His House is a classic haunted house tale in disguise. Things go bump in the night as Bol attempts to rest, disembodied voices whisper through the walls, and the couple is assailed by zombified versions of their fellow migrants that weren’t so lucky. These manifestations of survivor’s guilt and trauma are the true threat for Bol and Rial. When coupled with their opposing views on cultural assimilation and their inability to come to terms with what they’ve gone through, it’s a recipe for terrible and violent disaster.

Sope Disiru drowns in an orange nightmare filled with other zombie refugees as seen in His House.
Sope Disiru in ‘His House’ courtesy of Netflix

Weekes combines creeping dread (things quite literally creep by in the background of shots) with standard jump scares, but still manages to make those moments rather effective as opposed to being predictable or lazy. A sickly orange glow illuminates the pale green wallpaper at night, surreal, dreamlike sequences blur the line between nightmares and memories, and classic horror tropes coalesce with Sudanese folklore (namely, Azande witchcraft) to create a wholly unique – and genuinely frightening – cinematic experience.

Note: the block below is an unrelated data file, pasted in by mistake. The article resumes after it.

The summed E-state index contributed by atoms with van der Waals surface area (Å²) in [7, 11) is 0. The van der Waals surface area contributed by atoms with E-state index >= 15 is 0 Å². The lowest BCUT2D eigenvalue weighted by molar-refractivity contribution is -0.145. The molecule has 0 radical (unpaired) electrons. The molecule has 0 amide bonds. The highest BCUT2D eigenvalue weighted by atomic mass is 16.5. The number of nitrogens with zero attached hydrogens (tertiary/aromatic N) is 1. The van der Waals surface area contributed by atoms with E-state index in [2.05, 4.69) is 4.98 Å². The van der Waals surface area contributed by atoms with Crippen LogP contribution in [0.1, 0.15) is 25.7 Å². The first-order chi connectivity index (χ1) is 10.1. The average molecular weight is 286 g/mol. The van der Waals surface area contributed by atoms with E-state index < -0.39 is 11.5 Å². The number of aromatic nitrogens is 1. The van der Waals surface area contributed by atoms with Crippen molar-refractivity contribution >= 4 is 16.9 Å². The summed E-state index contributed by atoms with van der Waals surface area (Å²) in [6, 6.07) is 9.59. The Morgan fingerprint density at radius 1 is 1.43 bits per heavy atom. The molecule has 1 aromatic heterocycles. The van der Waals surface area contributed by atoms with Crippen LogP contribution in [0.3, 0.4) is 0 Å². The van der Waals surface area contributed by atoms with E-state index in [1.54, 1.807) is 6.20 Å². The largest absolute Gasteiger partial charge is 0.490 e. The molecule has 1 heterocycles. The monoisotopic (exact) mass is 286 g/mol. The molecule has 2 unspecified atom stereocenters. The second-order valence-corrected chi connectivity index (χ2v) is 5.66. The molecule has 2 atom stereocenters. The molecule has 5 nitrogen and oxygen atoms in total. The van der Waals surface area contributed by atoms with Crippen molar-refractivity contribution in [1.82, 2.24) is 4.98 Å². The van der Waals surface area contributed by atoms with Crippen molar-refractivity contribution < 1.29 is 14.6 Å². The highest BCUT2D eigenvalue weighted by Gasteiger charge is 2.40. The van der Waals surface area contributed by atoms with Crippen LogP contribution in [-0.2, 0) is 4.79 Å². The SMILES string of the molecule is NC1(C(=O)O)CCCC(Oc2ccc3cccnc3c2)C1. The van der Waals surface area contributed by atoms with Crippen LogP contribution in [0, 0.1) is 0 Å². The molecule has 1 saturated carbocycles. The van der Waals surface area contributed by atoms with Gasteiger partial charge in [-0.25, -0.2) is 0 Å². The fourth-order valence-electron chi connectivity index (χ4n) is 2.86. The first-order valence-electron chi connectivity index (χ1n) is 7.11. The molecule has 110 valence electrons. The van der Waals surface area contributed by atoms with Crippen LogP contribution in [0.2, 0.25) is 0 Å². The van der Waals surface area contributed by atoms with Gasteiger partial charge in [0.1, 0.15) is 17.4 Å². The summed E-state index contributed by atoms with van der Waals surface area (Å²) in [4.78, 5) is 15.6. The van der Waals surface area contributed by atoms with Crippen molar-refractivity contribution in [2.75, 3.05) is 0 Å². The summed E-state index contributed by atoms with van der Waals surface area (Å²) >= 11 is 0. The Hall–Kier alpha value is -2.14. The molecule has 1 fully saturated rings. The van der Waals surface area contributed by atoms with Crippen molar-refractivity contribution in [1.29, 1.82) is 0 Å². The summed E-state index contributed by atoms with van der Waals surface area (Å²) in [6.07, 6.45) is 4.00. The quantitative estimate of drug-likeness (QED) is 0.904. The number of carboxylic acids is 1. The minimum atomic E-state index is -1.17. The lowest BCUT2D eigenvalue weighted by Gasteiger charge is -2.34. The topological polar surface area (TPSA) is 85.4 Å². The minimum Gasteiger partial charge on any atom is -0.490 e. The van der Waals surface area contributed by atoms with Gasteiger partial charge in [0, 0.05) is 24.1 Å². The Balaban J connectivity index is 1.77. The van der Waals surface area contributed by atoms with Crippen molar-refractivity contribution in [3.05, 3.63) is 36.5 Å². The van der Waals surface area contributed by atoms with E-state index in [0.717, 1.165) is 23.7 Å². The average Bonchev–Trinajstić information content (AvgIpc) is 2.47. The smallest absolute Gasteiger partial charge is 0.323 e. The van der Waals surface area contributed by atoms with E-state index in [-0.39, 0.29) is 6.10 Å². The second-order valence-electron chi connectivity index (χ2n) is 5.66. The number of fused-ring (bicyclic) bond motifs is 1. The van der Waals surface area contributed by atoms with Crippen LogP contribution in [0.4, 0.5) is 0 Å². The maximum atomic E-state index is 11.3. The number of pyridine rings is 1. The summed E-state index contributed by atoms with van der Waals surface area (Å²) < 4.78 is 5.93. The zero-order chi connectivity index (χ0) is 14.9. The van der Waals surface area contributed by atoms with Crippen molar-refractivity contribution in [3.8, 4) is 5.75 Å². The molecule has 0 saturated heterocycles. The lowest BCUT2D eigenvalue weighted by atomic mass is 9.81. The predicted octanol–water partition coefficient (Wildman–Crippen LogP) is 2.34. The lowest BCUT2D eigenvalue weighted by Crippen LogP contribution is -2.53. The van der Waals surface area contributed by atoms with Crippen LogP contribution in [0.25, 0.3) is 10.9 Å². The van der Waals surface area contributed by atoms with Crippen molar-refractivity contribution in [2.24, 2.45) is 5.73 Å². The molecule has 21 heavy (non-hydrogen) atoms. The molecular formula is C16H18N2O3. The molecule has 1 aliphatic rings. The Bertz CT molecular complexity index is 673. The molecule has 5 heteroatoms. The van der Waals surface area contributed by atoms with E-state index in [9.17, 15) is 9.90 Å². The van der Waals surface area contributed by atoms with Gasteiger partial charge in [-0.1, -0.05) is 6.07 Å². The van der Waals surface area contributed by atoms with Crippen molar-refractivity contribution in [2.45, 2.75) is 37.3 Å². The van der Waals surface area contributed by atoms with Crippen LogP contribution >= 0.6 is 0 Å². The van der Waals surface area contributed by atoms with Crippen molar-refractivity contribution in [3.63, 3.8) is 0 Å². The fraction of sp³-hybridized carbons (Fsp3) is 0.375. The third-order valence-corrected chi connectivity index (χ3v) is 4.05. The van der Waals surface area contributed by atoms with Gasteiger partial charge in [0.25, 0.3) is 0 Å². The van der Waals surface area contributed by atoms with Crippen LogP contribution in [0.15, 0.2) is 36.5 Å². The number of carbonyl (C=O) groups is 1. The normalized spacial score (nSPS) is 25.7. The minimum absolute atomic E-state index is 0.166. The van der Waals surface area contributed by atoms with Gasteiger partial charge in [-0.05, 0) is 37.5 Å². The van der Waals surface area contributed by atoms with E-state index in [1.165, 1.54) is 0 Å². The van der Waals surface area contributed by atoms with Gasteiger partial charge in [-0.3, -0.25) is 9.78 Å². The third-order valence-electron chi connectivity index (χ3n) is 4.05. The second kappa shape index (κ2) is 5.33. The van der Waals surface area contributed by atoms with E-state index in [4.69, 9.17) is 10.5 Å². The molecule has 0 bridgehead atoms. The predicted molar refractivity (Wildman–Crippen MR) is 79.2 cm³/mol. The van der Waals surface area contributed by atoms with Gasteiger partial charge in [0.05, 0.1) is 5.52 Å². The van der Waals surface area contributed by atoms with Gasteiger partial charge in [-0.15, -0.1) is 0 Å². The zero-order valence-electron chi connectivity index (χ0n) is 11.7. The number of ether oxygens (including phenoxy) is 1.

There are times when His House can feel a bit slow, but the film keeps things at a tight 93 minutes in an attempt to keep up the pace and not overburden itself with any sort of subplots. The more personal story of guilt and trauma overrides the broader social themes that Weeke’s screenplay provides – much to the film’s benefit – but the two are still seamlessly meshed together to create a humanizing portrait of refugees blended with an old-fashioned haunted house tale. I can’t say that I know of any other movie like it. It’s elevated horror at its finest; well-written, superbly directed and acted, and most of all, pretty damn scary.


His House premieres on Netflix October 20!

Follow Senior Film Critic Nicolás Delgadillo on Twitter: @NickyD715